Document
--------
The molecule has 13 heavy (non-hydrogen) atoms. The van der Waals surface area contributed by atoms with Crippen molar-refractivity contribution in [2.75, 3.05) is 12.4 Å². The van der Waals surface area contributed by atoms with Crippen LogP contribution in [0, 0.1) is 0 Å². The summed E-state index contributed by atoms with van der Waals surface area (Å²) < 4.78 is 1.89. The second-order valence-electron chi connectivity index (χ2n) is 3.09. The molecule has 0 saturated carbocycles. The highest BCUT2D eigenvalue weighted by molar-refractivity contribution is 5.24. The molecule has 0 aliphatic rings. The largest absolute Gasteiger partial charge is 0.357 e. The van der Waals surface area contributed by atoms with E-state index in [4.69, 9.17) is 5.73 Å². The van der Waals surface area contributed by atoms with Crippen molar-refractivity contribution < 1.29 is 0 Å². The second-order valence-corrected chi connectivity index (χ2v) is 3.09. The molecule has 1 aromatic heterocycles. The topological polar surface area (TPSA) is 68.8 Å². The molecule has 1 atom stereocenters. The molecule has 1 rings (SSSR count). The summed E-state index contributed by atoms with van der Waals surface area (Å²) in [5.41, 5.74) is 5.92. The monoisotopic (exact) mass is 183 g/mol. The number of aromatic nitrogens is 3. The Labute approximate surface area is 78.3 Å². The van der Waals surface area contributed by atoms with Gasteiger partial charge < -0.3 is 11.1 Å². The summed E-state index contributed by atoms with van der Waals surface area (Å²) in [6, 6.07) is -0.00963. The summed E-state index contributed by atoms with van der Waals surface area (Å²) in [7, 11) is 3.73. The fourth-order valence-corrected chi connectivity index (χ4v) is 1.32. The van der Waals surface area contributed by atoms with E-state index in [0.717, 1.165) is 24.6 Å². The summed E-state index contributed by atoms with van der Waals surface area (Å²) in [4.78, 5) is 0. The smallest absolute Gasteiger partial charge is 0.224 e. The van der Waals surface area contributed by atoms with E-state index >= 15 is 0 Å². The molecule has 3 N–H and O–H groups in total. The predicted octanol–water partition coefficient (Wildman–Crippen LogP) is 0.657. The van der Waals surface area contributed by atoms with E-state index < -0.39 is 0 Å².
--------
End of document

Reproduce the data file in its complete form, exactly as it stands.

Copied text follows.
The molecule has 13 heavy (non-hydrogen) atoms. The van der Waals surface area contributed by atoms with Crippen molar-refractivity contribution in [2.75, 3.05) is 12.4 Å². The van der Waals surface area contributed by atoms with Crippen LogP contribution in [0, 0.1) is 0 Å². The summed E-state index contributed by atoms with van der Waals surface area (Å²) < 4.78 is 1.89. The second-order valence-electron chi connectivity index (χ2n) is 3.09. The molecule has 0 saturated carbocycles. The highest BCUT2D eigenvalue weighted by molar-refractivity contribution is 5.24. The molecule has 0 aliphatic rings. The largest absolute Gasteiger partial charge is 0.357 e. The van der Waals surface area contributed by atoms with E-state index in [4.69, 9.17) is 5.73 Å². The van der Waals surface area contributed by atoms with Crippen molar-refractivity contribution < 1.29 is 0 Å². The second-order valence-corrected chi connectivity index (χ2v) is 3.09. The molecule has 1 aromatic heterocycles. The topological polar surface area (TPSA) is 68.8 Å². The molecule has 1 atom stereocenters. The molecule has 1 rings (SSSR count). The summed E-state index contributed by atoms with van der Waals surface area (Å²) in [5.41, 5.74) is 5.92. The monoisotopic (exact) mass is 183 g/mol. The number of aromatic nitrogens is 3. The Labute approximate surface area is 78.3 Å². The van der Waals surface area contributed by atoms with Gasteiger partial charge < -0.3 is 11.1 Å². The summed E-state index contributed by atoms with van der Waals surface area (Å²) in [6, 6.07) is -0.00963. The summed E-state index contributed by atoms with van der Waals surface area (Å²) in [7, 11) is 3.73. The fourth-order valence-corrected chi connectivity index (χ4v) is 1.32. The van der Waals surface area contributed by atoms with E-state index in [0.717, 1.165) is 24.6 Å². The summed E-state index contributed by atoms with van der Waals surface area (Å²) in [4.78, 5) is 0. The smallest absolute Gasteiger partial charge is 0.224 e. The van der Waals surface area contributed by atoms with E-state index >= 15 is 0 Å². The molecule has 3 N–H and O–H groups in total. The predicted octanol–water partition coefficient (Wildman–Crippen LogP) is 0.657. The van der Waals surface area contributed by atoms with E-state index < -0.39 is 0 Å².